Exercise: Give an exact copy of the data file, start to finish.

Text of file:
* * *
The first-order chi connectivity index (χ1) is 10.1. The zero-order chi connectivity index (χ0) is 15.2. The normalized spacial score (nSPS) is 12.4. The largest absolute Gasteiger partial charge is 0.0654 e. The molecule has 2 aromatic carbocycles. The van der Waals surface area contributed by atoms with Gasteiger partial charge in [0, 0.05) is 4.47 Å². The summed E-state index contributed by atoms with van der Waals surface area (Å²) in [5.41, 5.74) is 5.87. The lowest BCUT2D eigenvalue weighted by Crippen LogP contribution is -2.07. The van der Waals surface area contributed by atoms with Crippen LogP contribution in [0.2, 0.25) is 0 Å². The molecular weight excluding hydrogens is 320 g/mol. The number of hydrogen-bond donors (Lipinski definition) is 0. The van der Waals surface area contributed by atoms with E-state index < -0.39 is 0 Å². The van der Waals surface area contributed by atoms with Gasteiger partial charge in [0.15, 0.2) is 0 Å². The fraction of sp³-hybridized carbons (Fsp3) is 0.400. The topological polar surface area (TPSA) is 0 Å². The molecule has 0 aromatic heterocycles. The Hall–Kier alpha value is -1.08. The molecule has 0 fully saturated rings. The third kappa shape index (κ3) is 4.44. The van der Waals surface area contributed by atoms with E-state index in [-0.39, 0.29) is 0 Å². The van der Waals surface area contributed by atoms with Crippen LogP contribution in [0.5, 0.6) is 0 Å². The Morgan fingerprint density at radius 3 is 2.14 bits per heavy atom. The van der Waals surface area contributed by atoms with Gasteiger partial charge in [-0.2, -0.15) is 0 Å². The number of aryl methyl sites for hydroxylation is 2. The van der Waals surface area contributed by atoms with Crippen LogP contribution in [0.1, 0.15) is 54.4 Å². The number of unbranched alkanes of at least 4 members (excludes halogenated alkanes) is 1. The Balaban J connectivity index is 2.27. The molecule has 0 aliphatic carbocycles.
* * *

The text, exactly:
The first-order chi connectivity index (χ1) is 10.1. The zero-order chi connectivity index (χ0) is 15.2. The normalized spacial score (nSPS) is 12.4. The largest absolute Gasteiger partial charge is 0.0654 e. The molecule has 2 aromatic carbocycles. The van der Waals surface area contributed by atoms with Gasteiger partial charge in [0, 0.05) is 4.47 Å². The summed E-state index contributed by atoms with van der Waals surface area (Å²) in [5.41, 5.74) is 5.87. The lowest BCUT2D eigenvalue weighted by Crippen LogP contribution is -2.07. The van der Waals surface area contributed by atoms with Crippen LogP contribution in [0.2, 0.25) is 0 Å². The molecular weight excluding hydrogens is 320 g/mol. The number of hydrogen-bond donors (Lipinski definition) is 0. The van der Waals surface area contributed by atoms with E-state index < -0.39 is 0 Å². The van der Waals surface area contributed by atoms with Gasteiger partial charge in [0.15, 0.2) is 0 Å². The fraction of sp³-hybridized carbons (Fsp3) is 0.400. The topological polar surface area (TPSA) is 0 Å². The molecule has 0 aromatic heterocycles. The Hall–Kier alpha value is -1.08. The molecule has 0 fully saturated rings. The third kappa shape index (κ3) is 4.44. The van der Waals surface area contributed by atoms with E-state index in [-0.39, 0.29) is 0 Å². The van der Waals surface area contributed by atoms with Crippen LogP contribution in [0.5, 0.6) is 0 Å². The Morgan fingerprint density at radius 3 is 2.14 bits per heavy atom. The van der Waals surface area contributed by atoms with Gasteiger partial charge in [-0.2, -0.15) is 0 Å². The number of aryl methyl sites for hydroxylation is 2. The van der Waals surface area contributed by atoms with Crippen LogP contribution in [0.1, 0.15) is 54.4 Å². The number of unbranched alkanes of at least 4 members (excludes halogenated alkanes) is 1. The Balaban J connectivity index is 2.27. The molecule has 0 aliphatic carbocycles.